Right from the start, we identify Zuckerberg as one who is out for his own interests. But is he willing to alienate everyone close to him in order to gain the applause of the world? Although the main character is completely detestable and despicable, we can identify with his ambitions. In some respects, Mark is admirable in that he will stop at nothing to achieve his goal; however his modus operandi is dark and disgusting. His ruthless determination leads him to two law suits, hatred by uncounted numbers of people, and most painfully the loss of his only true friends. By the end of the film he is no longer human, but rather the shell of one. Inside is an empty vacuum of emotion where Facebook is all that is left to keep him company. It doesn't matter if one knows the end of the film, so I'll give it away now. The final scene depicts Mark alone with his laptop in a conference room. On the screen is the Facebook that he started. All he can think of to do after the arduous journey he's just been on is to invite his former girlfriend to join his friend list on Facebook. She is the only person who he hasn't completely lost yet. As he sits there, he refreshes the site every few seconds to see if there is a response. Will she say "yes" or "no"? Perhaps we'll never no. He may be still waiting.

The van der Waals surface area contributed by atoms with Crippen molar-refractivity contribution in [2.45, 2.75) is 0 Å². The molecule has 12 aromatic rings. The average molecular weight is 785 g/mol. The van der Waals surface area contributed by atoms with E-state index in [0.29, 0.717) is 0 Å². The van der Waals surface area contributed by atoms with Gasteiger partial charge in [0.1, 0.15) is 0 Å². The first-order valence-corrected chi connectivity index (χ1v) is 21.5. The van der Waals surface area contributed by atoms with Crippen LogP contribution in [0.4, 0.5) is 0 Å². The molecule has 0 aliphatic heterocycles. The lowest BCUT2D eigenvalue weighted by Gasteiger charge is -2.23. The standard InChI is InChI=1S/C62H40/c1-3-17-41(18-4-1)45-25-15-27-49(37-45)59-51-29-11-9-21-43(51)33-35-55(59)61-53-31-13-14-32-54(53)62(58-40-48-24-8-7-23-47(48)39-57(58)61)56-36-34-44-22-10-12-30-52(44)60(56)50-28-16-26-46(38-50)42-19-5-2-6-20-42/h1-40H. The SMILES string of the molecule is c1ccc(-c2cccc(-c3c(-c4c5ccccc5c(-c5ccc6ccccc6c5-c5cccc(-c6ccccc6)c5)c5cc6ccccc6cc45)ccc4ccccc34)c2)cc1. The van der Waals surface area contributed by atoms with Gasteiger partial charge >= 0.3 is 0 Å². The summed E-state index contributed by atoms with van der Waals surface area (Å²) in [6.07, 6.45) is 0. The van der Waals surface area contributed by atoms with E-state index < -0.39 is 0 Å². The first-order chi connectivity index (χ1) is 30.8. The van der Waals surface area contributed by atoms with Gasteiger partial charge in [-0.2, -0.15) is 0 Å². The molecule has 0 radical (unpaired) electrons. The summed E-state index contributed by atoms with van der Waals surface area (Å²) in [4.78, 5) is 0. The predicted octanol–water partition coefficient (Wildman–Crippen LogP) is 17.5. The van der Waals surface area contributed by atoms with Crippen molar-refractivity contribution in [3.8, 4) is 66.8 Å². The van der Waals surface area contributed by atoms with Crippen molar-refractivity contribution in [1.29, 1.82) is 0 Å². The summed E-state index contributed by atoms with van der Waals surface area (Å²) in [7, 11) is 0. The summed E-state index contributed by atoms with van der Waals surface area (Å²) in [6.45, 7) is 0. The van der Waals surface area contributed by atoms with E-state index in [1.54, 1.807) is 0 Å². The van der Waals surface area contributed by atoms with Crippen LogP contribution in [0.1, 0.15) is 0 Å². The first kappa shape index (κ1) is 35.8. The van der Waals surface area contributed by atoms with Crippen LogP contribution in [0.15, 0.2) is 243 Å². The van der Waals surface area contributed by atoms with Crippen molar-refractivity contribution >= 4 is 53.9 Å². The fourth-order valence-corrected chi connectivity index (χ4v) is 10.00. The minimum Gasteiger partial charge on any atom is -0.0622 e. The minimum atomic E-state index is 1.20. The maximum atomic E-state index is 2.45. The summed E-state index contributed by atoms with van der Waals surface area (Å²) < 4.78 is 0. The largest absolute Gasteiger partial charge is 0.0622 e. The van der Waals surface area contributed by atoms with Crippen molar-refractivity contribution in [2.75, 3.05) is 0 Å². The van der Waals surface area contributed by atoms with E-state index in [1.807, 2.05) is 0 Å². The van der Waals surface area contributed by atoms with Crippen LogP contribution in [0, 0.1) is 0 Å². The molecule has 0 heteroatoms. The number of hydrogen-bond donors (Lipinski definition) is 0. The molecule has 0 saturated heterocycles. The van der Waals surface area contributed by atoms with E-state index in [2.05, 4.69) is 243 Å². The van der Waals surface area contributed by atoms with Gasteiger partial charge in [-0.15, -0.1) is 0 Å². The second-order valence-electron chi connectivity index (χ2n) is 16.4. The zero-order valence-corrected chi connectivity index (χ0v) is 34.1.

Aaron Sorkin has crafted a masterful screenplay full of greed, revenge, and solitude. It's a fable about the dangers of worldwide recognition. Is it worth the toll on our humanity? Perhaps not. Like Lady Gaga's song "LoveGame" asks: Do you want love or do you want fame? It's a Sophie's Choice of a question and it has no real answer. Both are hard to get and easy to loose. One thing that is for sure is that we can't have them both. Zuckerman's fatal misconception is that love will come along once fame is achieved. Once he does find his fame, he is left wondering, "Where is the love?" The screenplay's strength is not only in its message and its structure, but also in the words spoken by its characters. The dialog is sharp and sarcastic, even witty at times. There is a constant banter between the humans in the movie. Zuckerberg is sharp-tongued and straightforward. If he doesn't like someone, he'll tell them so. Sometimes the manner in which he goes about it is laugh-out-loud hilarious. Still, even with the liberal doses of humor sprinkled without, at the film's heart is a deep and dark sense of loss. Mark Zuckerberg is Charles Foster Kane by the end of the film. He is a man who worked hard enough to gain everything, and in the process lost everything. Sad, to be sure, but true.